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For a unital $C^*$-algebra $\mathcal{A}$ the spectral permanence gives \begin{equation} \sigma_{\mathcal{B}}(a)=\sigma_{\mathcal{A}}(a) \end{equation} for any unital $C^*$-subalgebra $\mathcal{B}$.

It is natural to look at the smallest such subalgebras, namely, the $C^*$-subalgebra generated by $1,a$ and $a^*$. Then the permanence says if $\lambda-a$ is invertible, then $\lambda-a$ is in the closed linear span of products of $1,a$ and $a^*$ (although order of multiplications matters here and it is not actually a polynomial).

I am wondering whether there is some canonical way to construct these 'polynomials'. That is, given $a\in\mathcal{A}$ invertible, how can one find explicitly the linear span of products of $1,a$ and $a^*$ that converges to $a^{-1}$?


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Perhaps it would be worthwhile to think about the positive case, then use the identity $a^{-1}=(a^*a)^{-1}a^*$. – Jonas Meyer Dec 13 '12 at 4:28
up vote 2 down vote accepted

My feeling (not formally justified) is that that there is no canonical choice. Take a look at the simplest example: let $$ a=\begin{bmatrix}2&0\\0&3\end{bmatrix}, $$ $\lambda=1$. So $a$ is selfadjoint, and of course $$ (a-\lambda)^{-1}=\begin{bmatrix}1&0\\0&1/2\end{bmatrix}=p(a-\lambda) $$ for an appropriate polynomial. Now, what is the canonical polynomial that takes $1,2$ to $1,1/2$? Let us assume we want the minimum degree possible (i.e. $2$); this is already arbitrary. You could ask that the polynomial be monic, and in this case $$ p(t)=t^2-\frac72\,t+\frac72; $$ or you could want $p(0)=0$, in which case $$ p(t)=-\frac34\,t^2+\frac74\,t. $$ I don't really see a reason that makes one more canonical than the other.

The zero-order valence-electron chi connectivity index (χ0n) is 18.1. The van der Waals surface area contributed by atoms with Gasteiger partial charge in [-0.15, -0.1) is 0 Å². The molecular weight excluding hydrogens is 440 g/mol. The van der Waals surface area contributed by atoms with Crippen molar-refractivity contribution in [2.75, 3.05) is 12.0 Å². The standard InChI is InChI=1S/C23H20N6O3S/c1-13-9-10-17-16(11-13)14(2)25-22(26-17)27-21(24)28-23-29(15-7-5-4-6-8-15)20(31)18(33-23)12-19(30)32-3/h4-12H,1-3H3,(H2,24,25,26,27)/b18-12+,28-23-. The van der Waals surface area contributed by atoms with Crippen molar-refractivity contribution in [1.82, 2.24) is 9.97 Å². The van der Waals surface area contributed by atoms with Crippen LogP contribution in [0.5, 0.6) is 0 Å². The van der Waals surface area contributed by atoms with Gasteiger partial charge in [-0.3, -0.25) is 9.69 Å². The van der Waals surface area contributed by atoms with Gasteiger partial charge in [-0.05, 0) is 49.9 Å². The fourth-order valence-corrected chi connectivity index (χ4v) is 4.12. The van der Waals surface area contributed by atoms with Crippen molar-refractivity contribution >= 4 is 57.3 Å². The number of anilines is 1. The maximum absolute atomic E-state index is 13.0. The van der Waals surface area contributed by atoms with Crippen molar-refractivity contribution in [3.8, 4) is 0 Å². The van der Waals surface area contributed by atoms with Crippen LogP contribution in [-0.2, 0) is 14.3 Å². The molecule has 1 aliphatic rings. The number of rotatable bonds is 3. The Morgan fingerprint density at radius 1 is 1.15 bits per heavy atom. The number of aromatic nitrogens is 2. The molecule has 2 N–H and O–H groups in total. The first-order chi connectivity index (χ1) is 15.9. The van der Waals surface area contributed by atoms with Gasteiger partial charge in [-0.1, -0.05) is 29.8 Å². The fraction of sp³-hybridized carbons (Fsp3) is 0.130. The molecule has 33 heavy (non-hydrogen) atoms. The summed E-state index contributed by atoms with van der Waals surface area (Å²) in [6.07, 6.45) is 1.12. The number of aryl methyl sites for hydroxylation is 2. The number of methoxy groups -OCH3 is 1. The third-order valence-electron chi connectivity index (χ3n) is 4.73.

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Sorry for the delay in replying. I got your idea, but in my opinion the second polynomial is more canonical since it only involves $t$ and hence would work in any algebra containing $(a-\lambda)$, even when the algebra does not contain $1$. Although monic polynomials are nice in general, I do not really think it is a big deal to have non-monic polynomials here since most of the time the we are talking algebras over a field. – Hui Yu Jan 18 '13 at 16:20
But to even write "$a-\lambda$" you need the identity. So if you consider $a-\lambda$ in an algebra without identity, that algebra would also fail to contain $a$; not to mention that $(a-\lambda)^{-1}$ will not make sense. – Martin Argerami Jan 18 '13 at 16:25
I did not make my point clear enough. It is okay to have $1$ in a larger algebra but I think it would be nicer if we could express the inverse in the smaller algebra. – Hui Yu Jan 18 '13 at 16:38
I don't get it. If you have an operator ($a-\lambda$ in this case) that is invertible in some C$^*$-algebra, then it is invertible in any C$^*$-subalgebra that contains it (because you can obtain $a-\lambda$ from $(a-\lambda)^{-1}$ via functional calculus). – Martin Argerami Jan 18 '13 at 16:57

To answer the question in your title:

If $\lambda -a$ is invertible you can write its inverse as a power series in $a$:

$$\frac{1}{\lambda - a} = \frac{1}{\lambda(1 - \frac{a}{\lambda})} = \sum_{n = 0}^\infty \frac{a^n}{\lambda^{n+1}}.$$

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Why does the series converge? – Hui Yu Dec 8 '12 at 2:14
This answer is incorrect. If $a$ is invertible in a unital $C^*$-algebra $A$, then it is true that $a$ is also invertible in the unital $C^*$ subalgebra of $A$ generated by $\{a,a^*\}$, but $a$ need not be invertible in the unital Banach subsubalgebra genrated by $a$. Such examples rule out the possibility of such a power series working in principle. One such example is the function $z\mapsto z$ in $C(\mathbb T)$. A more direct problem with the answer is that that series diverges when $|\lambda|$ is less than the spectral radius of $a$. – Jonas Meyer Dec 13 '12 at 4:22
Of course, one has a lot of freedom to make selections so that you get a series that does converge. – Hurkyl Dec 16 '12 at 18:11
The critique is correct; I was sloppy. What I should have wrote was: if $|\lambda| > \|a\|$, then $\lambda - a$ is invertible and... – Travis Feb 16 '13 at 17:49

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